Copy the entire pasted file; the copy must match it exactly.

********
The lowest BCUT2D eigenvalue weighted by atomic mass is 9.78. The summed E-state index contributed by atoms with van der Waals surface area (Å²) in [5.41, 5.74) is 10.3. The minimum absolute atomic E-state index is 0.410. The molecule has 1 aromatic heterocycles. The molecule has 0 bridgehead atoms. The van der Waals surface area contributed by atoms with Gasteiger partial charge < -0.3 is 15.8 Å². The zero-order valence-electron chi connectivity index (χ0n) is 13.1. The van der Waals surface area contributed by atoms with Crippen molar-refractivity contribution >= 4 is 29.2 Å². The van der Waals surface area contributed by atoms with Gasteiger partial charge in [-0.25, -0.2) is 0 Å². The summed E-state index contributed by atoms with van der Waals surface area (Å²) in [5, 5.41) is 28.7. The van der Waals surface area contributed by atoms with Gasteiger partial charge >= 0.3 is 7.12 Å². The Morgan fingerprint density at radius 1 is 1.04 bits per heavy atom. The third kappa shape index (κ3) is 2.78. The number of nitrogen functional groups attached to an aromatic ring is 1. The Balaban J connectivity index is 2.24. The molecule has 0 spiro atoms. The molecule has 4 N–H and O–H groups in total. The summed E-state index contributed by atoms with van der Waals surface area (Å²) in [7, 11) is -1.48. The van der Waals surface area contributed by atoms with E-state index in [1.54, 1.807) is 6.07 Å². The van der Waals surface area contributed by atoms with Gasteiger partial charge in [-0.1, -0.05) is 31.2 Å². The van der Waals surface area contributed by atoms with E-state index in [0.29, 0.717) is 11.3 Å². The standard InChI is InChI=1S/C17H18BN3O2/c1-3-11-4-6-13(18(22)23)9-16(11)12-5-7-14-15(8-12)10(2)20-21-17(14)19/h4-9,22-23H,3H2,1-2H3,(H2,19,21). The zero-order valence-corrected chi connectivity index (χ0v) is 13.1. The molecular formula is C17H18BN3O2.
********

The lowest BCUT2D eigenvalue weighted by atomic mass is 9.78. The summed E-state index contributed by atoms with van der Waals surface area (Å²) in [5.41, 5.74) is 10.3. The minimum absolute atomic E-state index is 0.410. The molecule has 1 aromatic heterocycles. The molecule has 0 bridgehead atoms. The van der Waals surface area contributed by atoms with Gasteiger partial charge < -0.3 is 15.8 Å². The zero-order valence-electron chi connectivity index (χ0n) is 13.1. The van der Waals surface area contributed by atoms with Crippen molar-refractivity contribution >= 4 is 29.2 Å². The van der Waals surface area contributed by atoms with Gasteiger partial charge in [-0.25, -0.2) is 0 Å². The summed E-state index contributed by atoms with van der Waals surface area (Å²) in [5, 5.41) is 28.7. The van der Waals surface area contributed by atoms with Gasteiger partial charge >= 0.3 is 7.12 Å². The Morgan fingerprint density at radius 1 is 1.04 bits per heavy atom. The third kappa shape index (κ3) is 2.78. The number of nitrogen functional groups attached to an aromatic ring is 1. The Balaban J connectivity index is 2.24. The molecule has 0 spiro atoms. The molecule has 4 N–H and O–H groups in total. The summed E-state index contributed by atoms with van der Waals surface area (Å²) in [7, 11) is -1.48. The van der Waals surface area contributed by atoms with E-state index in [1.54, 1.807) is 6.07 Å². The van der Waals surface area contributed by atoms with Gasteiger partial charge in [-0.1, -0.05) is 31.2 Å². The van der Waals surface area contributed by atoms with E-state index in [0.29, 0.717) is 11.3 Å². The standard InChI is InChI=1S/C17H18BN3O2/c1-3-11-4-6-13(18(22)23)9-16(11)12-5-7-14-15(8-12)10(2)20-21-17(14)19/h4-9,22-23H,3H2,1-2H3,(H2,19,21). The zero-order valence-corrected chi connectivity index (χ0v) is 13.1. The molecular formula is C17H18BN3O2.